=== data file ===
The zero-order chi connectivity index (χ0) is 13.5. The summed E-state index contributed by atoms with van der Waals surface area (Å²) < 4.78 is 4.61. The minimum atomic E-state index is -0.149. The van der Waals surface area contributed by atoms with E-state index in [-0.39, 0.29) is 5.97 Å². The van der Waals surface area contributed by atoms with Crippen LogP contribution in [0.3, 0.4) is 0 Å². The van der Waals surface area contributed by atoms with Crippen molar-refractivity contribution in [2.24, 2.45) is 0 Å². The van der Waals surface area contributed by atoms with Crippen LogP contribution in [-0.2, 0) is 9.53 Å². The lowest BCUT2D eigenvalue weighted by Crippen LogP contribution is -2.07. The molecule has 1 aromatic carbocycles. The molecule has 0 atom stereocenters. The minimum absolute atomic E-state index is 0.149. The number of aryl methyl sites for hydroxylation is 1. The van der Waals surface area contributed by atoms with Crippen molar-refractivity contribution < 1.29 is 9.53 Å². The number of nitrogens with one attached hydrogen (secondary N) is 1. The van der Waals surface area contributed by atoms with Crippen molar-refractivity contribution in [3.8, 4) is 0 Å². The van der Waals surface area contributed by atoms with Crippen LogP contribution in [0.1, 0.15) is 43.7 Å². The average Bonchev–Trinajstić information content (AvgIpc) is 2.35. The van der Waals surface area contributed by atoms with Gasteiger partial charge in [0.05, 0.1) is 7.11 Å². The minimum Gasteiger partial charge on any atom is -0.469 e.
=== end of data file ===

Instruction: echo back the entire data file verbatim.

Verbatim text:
The zero-order chi connectivity index (χ0) is 13.5. The summed E-state index contributed by atoms with van der Waals surface area (Å²) < 4.78 is 4.61. The minimum atomic E-state index is -0.149. The van der Waals surface area contributed by atoms with E-state index in [-0.39, 0.29) is 5.97 Å². The van der Waals surface area contributed by atoms with Crippen LogP contribution in [0.3, 0.4) is 0 Å². The van der Waals surface area contributed by atoms with Crippen molar-refractivity contribution in [2.24, 2.45) is 0 Å². The van der Waals surface area contributed by atoms with Crippen LogP contribution in [-0.2, 0) is 9.53 Å². The lowest BCUT2D eigenvalue weighted by Crippen LogP contribution is -2.07. The molecule has 1 aromatic carbocycles. The molecule has 0 atom stereocenters. The minimum absolute atomic E-state index is 0.149. The number of aryl methyl sites for hydroxylation is 1. The van der Waals surface area contributed by atoms with Crippen molar-refractivity contribution < 1.29 is 9.53 Å². The number of nitrogens with one attached hydrogen (secondary N) is 1. The van der Waals surface area contributed by atoms with Crippen molar-refractivity contribution in [3.8, 4) is 0 Å². The van der Waals surface area contributed by atoms with Crippen LogP contribution in [0.1, 0.15) is 43.7 Å². The average Bonchev–Trinajstić information content (AvgIpc) is 2.35. The van der Waals surface area contributed by atoms with Gasteiger partial charge in [0.05, 0.1) is 7.11 Å². The minimum Gasteiger partial charge on any atom is -0.469 e.